Rapid Cooling Aborts Seizure-Like Activity in Rodent Hippocampal-Entorhinal Slices

Authors

  • Matthew W. Hill,

    1. *Department of Neurology, Washington University School of Medicine, St. Louis, Missouri, U.S.A.
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  • Michael Wong,

    1. *Department of Neurology, Washington University School of Medicine, St. Louis, Missouri, U.S.A.
    2. †Department of Neurology and Epilepsy Center, St. Louis Children's Hospital, St. Louis, Missouri, U.S.A.
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  • Aloka Amarakone,

    1. *Department of Neurology, Washington University School of Medicine, St. Louis, Missouri, U.S.A.
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  • Steven M. Rothman

    Corresponding author
    1. *Department of Neurology, Washington University School of Medicine, St. Louis, Missouri, U.S.A.
    2. †Department of Neurology and Epilepsy Center, St. Louis Children's Hospital, St. Louis, Missouri, U.S.A.
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Department of Neurology, Room 12E/25, St. Louis Children's Hospital, One Children's Place, St. Louis, MO 63110, U.S.A. E-mail: rothman@kids.wustl.edu

Summary

Purpose: As a preliminary step in the development of an implantable Peltier device to abort focal neocortical seizures in vivo, we have examined the effect of rapid cooling on seizures in rodent hippocampal-entorhinal slices.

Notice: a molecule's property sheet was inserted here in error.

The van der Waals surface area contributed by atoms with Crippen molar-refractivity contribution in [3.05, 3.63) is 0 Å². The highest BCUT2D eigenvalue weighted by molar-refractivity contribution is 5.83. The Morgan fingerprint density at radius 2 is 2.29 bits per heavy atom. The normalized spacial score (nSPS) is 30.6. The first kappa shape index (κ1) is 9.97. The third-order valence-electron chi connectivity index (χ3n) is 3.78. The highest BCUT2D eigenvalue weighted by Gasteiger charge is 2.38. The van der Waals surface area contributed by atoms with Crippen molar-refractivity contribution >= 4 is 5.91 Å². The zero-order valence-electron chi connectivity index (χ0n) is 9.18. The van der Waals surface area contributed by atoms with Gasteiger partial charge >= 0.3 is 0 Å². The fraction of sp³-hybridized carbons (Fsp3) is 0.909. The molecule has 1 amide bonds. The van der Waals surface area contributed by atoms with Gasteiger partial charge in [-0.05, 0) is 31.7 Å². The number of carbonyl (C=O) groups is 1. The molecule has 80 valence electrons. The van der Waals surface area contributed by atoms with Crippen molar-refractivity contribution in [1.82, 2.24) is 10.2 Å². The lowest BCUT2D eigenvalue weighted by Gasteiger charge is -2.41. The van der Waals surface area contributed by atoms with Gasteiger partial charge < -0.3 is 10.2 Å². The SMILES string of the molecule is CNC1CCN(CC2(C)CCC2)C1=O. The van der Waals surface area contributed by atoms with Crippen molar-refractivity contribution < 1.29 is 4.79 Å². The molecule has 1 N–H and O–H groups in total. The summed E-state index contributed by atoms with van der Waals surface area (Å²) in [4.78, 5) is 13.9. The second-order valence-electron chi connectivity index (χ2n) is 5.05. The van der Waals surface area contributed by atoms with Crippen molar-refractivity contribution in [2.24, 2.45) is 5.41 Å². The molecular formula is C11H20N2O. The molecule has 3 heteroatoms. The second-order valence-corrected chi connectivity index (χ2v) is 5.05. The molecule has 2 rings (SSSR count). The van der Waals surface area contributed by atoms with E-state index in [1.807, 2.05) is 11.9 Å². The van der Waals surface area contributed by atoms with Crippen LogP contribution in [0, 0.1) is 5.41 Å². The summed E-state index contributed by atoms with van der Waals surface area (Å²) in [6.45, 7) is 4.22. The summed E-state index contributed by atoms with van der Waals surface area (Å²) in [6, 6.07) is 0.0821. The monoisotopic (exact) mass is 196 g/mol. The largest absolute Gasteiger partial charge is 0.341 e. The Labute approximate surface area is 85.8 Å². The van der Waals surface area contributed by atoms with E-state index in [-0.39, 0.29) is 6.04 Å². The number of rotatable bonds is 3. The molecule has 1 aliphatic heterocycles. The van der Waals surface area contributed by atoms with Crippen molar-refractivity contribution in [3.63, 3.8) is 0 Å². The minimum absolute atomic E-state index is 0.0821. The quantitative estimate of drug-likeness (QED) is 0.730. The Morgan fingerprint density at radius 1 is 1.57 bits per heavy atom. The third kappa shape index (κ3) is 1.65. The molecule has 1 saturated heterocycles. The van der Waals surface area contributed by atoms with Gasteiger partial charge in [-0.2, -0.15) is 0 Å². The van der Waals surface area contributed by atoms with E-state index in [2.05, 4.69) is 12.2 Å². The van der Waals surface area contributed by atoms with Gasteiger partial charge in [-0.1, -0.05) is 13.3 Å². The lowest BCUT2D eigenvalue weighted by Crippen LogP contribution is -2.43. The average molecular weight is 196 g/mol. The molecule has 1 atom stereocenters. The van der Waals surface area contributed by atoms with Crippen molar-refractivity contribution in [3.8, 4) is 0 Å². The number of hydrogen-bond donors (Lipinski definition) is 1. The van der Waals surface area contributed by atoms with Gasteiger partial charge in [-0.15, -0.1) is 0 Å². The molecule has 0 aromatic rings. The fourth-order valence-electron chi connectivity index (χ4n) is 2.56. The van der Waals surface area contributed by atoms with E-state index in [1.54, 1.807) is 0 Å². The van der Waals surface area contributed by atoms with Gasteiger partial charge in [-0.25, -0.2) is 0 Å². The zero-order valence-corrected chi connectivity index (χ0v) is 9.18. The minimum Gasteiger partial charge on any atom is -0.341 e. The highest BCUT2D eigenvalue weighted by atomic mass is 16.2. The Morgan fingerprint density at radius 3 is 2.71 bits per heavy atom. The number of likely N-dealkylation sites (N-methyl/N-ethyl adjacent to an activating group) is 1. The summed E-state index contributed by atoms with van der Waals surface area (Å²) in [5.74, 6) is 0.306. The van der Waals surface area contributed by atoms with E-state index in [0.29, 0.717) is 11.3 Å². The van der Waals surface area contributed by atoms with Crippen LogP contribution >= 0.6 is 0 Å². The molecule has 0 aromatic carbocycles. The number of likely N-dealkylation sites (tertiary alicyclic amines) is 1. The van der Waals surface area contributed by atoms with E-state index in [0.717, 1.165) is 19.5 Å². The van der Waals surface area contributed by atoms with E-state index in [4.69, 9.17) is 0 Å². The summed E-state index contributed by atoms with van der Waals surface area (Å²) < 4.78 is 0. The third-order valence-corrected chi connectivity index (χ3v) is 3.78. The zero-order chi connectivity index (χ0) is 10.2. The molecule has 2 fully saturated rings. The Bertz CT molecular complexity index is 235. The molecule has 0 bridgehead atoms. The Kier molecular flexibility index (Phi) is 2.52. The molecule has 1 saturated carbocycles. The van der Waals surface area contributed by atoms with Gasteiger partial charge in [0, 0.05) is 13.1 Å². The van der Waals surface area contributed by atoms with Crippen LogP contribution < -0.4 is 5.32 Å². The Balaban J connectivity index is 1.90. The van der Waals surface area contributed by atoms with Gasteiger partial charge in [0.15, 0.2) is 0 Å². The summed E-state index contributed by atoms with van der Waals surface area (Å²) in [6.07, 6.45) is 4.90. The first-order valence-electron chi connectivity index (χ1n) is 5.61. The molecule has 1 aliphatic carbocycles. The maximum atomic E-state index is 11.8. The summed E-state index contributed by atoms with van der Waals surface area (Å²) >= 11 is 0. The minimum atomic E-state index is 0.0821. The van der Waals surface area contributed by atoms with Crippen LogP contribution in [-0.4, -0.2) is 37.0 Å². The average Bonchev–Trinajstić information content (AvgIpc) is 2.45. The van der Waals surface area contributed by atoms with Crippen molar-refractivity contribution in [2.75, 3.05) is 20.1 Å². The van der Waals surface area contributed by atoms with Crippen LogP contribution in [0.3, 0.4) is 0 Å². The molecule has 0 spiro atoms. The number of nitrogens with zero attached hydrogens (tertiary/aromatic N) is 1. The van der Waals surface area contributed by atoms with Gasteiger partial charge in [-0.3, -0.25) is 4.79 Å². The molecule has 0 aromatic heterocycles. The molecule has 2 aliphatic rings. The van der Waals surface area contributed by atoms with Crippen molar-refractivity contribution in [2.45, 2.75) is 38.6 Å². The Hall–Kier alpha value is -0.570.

Methods: Seizure-like discharges were induced by exposing the slices to extracellular saline containing 4-aminopyridine (50 μmol/L).

Results: When we manually activated a Peltier device that was in direct contact with the slice, seizures terminated within seconds of the onset of cooling, sometimes preceding a detectable decrease in temperature measured near the top of the slice. However, activation of the Peltier device did not stop seizures when slices were no longer in direct physical contact with the device, indicating that this was not a field effect. When cooling was shut off and temperature returned to 33oC, bursting some-times returned, but a longer-term suppressive effect on seizure activity could be observed. In two of our experiments, a custom computer program automatically detected seizure discharges and triggered a transistor-transistor logic pulse to activate the Peltier device. In these experiments, the Peltier device automatically terminated the slice bursting in less than 4 seconds. When the Peltier device was placed in contact with the normal, exposed cortex of a newborn pig, we found that the cortical temperature decreased rapidly from 36oC to as low as 26oC at a depth of 1.7 mm below the cooling unit.

Conclusions: These experiments show that local cooling may rapidly terminate focal paroxysmal discharges and might be adapted for clinical practice.

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